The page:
Gambling Personalities: Why do Some People Become Addicted and Others Not?

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Gambling has gained a rather bad reputation over the decades. While some people are quite open about the activity, many feel shame in admitting that they indulge in the occasional slot machine. The reason for this is the rampant addiction to gambling that continues to strip households of their income. But just as someone who enjoys a glass of wine every day is not an alcoholic, not every person who looks up the best place to play live blackjack is addicted to gambling. In this article, we will be looking at the reasons behind gambling addiction and why not every person is affected by it.

Why Doesn’t It Happen to Everyone?

The answer to this question is multi-faceted. Not everyone has what is often referred to as an “addictive personality,” in which they find themselves easily attached to a specific substance or activity that they can’t shake. As mentioned before, this can be genetic, but scientists experimenting with brain scans have suggested that some addicts’ brains have poor impulse control. This seems to imply that people who do not have these contributing factors can partake in something pleasurable and enjoy it but stop before things get out of hand.

The brain loves receiving dopamine rushes, which occur when we do certain things that give us a thrill or deeply satisfy our wants. When people have a hard time controlling the amount of time they spend doing or ingesting something, which can be anything from sex to beer or pills, they are likely to develop an addiction. Addictions can be genetic but are often at the root of an unresolved trauma that the sufferer is trying to suppress, either consciously or unconsciously. Addiction does not begin overnight but starts gradually growing as the previous “fixes” are no longer enough to satisfy the user’s cravings. Eventually, this pattern of behaviour becomes so overwhelming that it can destroy a person’s life and relationships.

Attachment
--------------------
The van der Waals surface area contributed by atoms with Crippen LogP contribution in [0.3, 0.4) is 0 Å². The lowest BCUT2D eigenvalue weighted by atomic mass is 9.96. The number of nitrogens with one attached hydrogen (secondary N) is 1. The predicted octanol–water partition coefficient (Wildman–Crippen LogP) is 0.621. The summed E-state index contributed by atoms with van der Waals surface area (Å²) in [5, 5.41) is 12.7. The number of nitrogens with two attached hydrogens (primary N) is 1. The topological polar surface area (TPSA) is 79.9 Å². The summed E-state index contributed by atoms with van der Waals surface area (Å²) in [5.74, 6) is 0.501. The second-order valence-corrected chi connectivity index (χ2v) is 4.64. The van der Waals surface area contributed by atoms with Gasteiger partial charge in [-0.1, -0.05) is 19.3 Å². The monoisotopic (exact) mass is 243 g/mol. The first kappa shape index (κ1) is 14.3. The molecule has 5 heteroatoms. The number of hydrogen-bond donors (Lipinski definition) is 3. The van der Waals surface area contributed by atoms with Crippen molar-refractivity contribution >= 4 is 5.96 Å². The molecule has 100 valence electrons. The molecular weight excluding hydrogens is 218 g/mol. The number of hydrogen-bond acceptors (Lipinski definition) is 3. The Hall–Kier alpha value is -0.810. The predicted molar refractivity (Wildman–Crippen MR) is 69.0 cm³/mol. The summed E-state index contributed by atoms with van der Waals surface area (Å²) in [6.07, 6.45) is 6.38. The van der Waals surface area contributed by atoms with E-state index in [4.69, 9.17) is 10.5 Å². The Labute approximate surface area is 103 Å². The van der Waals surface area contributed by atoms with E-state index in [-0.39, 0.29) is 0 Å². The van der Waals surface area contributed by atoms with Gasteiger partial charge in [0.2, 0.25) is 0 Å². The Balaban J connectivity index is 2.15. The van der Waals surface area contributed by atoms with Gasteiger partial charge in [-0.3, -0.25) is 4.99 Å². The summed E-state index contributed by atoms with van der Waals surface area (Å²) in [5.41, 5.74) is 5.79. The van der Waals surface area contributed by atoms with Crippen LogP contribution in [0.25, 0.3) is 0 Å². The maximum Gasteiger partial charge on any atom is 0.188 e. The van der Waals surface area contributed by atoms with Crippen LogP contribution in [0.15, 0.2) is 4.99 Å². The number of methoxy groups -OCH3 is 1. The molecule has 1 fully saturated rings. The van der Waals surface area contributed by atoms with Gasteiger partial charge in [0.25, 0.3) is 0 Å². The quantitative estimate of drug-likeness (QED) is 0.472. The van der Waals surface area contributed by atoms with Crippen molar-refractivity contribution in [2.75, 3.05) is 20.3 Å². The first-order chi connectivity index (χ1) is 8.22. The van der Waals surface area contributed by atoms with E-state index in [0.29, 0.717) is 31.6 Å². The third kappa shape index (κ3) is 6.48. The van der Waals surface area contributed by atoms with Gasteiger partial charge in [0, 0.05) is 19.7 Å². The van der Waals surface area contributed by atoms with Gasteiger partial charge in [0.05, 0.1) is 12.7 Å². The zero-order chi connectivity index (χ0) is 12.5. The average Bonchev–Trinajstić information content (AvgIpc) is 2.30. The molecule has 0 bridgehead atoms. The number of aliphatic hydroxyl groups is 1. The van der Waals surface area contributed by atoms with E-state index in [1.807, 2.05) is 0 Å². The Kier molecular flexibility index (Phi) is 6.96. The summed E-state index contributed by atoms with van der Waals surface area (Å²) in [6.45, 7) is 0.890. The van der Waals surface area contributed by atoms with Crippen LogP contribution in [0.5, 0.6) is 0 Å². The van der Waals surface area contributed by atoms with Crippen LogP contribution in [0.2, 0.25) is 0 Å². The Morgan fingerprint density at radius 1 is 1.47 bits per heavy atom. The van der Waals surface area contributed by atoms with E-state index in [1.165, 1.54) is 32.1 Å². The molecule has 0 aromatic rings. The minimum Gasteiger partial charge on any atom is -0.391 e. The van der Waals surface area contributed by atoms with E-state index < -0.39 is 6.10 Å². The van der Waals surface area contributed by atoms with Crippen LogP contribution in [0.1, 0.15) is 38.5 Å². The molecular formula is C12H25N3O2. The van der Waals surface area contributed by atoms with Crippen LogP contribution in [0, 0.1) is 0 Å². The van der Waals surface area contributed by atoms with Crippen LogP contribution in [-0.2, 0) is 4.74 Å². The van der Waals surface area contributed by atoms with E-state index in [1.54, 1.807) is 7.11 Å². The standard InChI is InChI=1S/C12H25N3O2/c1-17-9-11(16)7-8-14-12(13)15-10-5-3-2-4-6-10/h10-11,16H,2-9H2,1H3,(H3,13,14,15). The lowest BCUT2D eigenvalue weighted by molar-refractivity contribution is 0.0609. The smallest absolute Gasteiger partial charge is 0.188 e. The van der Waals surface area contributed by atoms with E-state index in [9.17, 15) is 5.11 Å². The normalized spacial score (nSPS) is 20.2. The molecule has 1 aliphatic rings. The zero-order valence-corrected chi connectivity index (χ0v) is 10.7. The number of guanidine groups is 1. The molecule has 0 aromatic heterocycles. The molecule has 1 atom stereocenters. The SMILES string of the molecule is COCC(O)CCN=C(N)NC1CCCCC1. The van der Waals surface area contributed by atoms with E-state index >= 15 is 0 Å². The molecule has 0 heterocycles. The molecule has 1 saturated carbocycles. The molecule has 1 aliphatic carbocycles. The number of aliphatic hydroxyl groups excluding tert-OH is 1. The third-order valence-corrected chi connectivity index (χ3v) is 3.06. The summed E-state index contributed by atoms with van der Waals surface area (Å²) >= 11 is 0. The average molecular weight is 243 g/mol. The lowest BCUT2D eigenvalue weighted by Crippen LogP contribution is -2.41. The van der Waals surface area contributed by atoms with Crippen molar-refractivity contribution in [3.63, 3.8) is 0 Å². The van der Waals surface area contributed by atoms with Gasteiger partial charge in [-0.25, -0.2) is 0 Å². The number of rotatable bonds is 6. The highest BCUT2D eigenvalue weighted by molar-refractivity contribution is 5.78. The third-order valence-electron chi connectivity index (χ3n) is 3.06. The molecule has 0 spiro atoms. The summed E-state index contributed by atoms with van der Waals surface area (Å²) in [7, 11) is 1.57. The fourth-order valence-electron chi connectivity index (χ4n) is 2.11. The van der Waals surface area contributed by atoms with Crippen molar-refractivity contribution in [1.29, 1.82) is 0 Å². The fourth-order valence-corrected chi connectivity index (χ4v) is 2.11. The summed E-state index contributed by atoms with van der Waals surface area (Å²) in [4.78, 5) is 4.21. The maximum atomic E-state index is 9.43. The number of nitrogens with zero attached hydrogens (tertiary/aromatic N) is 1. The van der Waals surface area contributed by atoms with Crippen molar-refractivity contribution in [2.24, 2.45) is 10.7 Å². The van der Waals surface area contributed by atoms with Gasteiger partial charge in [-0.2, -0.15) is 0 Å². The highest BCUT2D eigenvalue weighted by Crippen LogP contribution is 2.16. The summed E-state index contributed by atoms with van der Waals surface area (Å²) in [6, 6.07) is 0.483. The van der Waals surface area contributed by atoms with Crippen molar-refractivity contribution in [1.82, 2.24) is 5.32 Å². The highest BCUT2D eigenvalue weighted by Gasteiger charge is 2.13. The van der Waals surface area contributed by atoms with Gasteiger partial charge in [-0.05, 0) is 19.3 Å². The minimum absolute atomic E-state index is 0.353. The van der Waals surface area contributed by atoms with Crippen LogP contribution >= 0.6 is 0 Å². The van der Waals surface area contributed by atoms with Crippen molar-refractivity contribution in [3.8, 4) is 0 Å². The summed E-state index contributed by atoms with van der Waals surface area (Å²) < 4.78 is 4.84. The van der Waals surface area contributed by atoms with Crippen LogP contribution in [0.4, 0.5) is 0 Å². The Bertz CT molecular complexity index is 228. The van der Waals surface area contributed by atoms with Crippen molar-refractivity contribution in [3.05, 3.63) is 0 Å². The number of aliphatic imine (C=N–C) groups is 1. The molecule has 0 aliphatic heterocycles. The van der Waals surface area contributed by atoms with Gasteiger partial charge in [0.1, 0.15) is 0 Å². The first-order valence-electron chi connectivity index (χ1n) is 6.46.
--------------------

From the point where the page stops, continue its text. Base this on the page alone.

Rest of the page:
What Can Addicts Do?

Addiction is often deeply stained with shame. Society has succeeded in painting a picture of the addict as a destructive force that cannot be helped and is best to be avoided. This way of thinking can leave people who have big problems that are completely out of their control feeling very isolated and unwanted. Just because you have a problem and have made some poor choices along the way does not mean that you are a problem yourself. Many forms of help are available, both online and in-person. As gambling addiction has continued to rise, so has the amount of help in the form of counsellors, support groups, and clinics. As lonely as you may feel, reach out. You will find someone who can help you.